We Were SMART is a 2019 independent documentary by Li Yifan. The Chinese word shamate (杀马特, written in the film as SMART) is a homophonic appropriation of the English term “smart”. This word started appearing on the Chinese internet in the 2000s, referring to fashions associated with migrant workers in large cities. These fashions soon became an online group identity recognised by migrant workers themselves. We Were SMART explores the lives of those associated with SMART—primarily young factory workers—through conversations with, and footage shot by them. The film shows how the digital world created a safe space for collective identification and sense of community of this fascinating, under-explored sub-culture.
As part of China Week 2022, the Lau China Institute welcomes you to this film screening and panel discussion, including a virtual address and introduction by director Li Yifan.
The film will be followed by a panel discussion featuring leading academic experts who will draw on key themes and takeaways from the film, sharing insights on migration trends in China, including the use of Internet as an escape among Chinese young migrant populations along with the importance of technology for the documentary and independent film sector. Finally, the audience will have a chance to engage in discussion with our panel during a Q&A session.
This event is held in partnership with the Chinese Independent Film Archive (CIFA) at Newcastle University.
About the director
Known as a director and a curator, Li Yifan was born in Wuhan, Hubei Province, in 1966. He graduated from the Central Academy of Drama in Beijing in 1991. He is now living and working in Chongqing. His documentary Before the Flood, Chronicle of Longwang: A Year in the Life of a Chinese Viallage, won several international awards, including the Wolfgang Staudte Award at International Forum for New Cinema of Berlinale, the SCAM International Award at the Cinema du Reel, the Robert and Frances Flaherty Prize of the YIDFF of Japan, and the Humanitarian Award of the HKIFF.
About the speakers
Chris Berry is Professor of Film Studies at King’s College London, and Co-Investigator of the AHRC-funded Chinese Independent Film Archive project (PI: Professor Sabrina Yu, University of Newcastle). He is also co-editor of The New Chinese Documentary Film Movement: For the Public Record, as well as various other works on aspects of Sinitic-language cinema.
Xiaxia Yang joined the Lau China Institute as a Postdoctoral Research Associate in Chinese Migration in 2021. Before coming to King’s, she got her PhD in geography from the University of Washington. Her dissertation looks at the exploitative age-selective process of internal migration in China in the reform era, i.e. only working-age adults are welcome to move whereas their child and elderly dependents are largely excluded. Her current research examines various disadvantages faced by migrants in China induced by the selective migration process and other related topics.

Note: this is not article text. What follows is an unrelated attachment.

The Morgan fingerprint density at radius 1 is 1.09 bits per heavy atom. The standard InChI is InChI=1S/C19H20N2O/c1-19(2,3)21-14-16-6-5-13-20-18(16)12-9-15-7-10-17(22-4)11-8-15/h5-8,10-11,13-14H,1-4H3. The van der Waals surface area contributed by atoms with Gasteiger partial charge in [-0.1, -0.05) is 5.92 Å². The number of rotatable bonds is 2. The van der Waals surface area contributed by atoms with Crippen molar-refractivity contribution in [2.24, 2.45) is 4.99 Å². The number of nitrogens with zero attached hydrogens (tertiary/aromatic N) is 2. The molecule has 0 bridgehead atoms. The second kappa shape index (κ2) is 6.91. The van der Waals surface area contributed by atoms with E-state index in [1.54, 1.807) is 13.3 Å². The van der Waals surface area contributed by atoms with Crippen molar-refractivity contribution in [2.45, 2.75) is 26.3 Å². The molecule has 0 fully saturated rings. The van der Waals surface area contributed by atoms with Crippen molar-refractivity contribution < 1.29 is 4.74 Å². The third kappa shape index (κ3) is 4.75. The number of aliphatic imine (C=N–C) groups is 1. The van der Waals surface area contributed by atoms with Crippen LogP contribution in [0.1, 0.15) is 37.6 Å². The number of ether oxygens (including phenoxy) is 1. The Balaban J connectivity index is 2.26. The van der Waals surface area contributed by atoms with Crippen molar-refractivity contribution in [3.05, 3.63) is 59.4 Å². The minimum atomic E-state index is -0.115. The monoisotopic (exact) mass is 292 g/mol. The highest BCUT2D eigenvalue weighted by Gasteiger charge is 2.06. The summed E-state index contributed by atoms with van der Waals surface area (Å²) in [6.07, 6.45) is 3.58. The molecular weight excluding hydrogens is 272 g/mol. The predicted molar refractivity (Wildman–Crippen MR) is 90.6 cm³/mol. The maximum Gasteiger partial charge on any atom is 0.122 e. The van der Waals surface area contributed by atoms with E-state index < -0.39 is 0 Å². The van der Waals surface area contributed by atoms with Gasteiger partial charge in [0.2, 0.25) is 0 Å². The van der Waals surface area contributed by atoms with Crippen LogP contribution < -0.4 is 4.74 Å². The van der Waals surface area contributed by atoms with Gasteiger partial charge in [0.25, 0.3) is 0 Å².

Chair: Giulia D’Aquila is a PhD Candidate in Chinese Studies and Communications and Events Coordinator at the Lau China Institute, King’s College London. Her current research focuses on the role that Chinese contemporary films play in the international relations between the UK and China.
About the Chinese Independent Film Archive (CIFA)
The Chinese Independent Film Archive (CIFA) is originated from an AHRC (UK Arts & Humanities Research Council) funded research project entitled ‘Independent Cinema in China: State, Market and Film Culture’ (2019-2024). The project is led by Principal Investigator Professor Sabrina Qiong Yu (Newcastle University), with Co-Investigators Professor Chris Berry (King’s College London) and Dr Luke Robinson (University of Sussex), and Research Associate Dr Lydia Dan Wu (Newcastle University). The archive aims not only to safeguard this film culture for future generations, but also act as an alternative record of social changes, historical traumas, and the lives of ordinary people in modern and contemporary China – a record not always easily accessible.
CIFA works closely with a large number of Chinese independent filmmakers and curators, as well as a range of industry partners and cultural institutions, such as Sheffield Doc/Fest and art cinemas in the UK, CNEX in China, and Fanhall in the USA, to raise the visibility of Chinese independent cinema and enhance the world’s understanding of China’s film industry and film culture in China. CIFA also works with scholars and universities around the world to advance the study of Chinese independent cinema and encourage the use of the collections at CIFA for research on, and the teaching of, modern and contemporary China.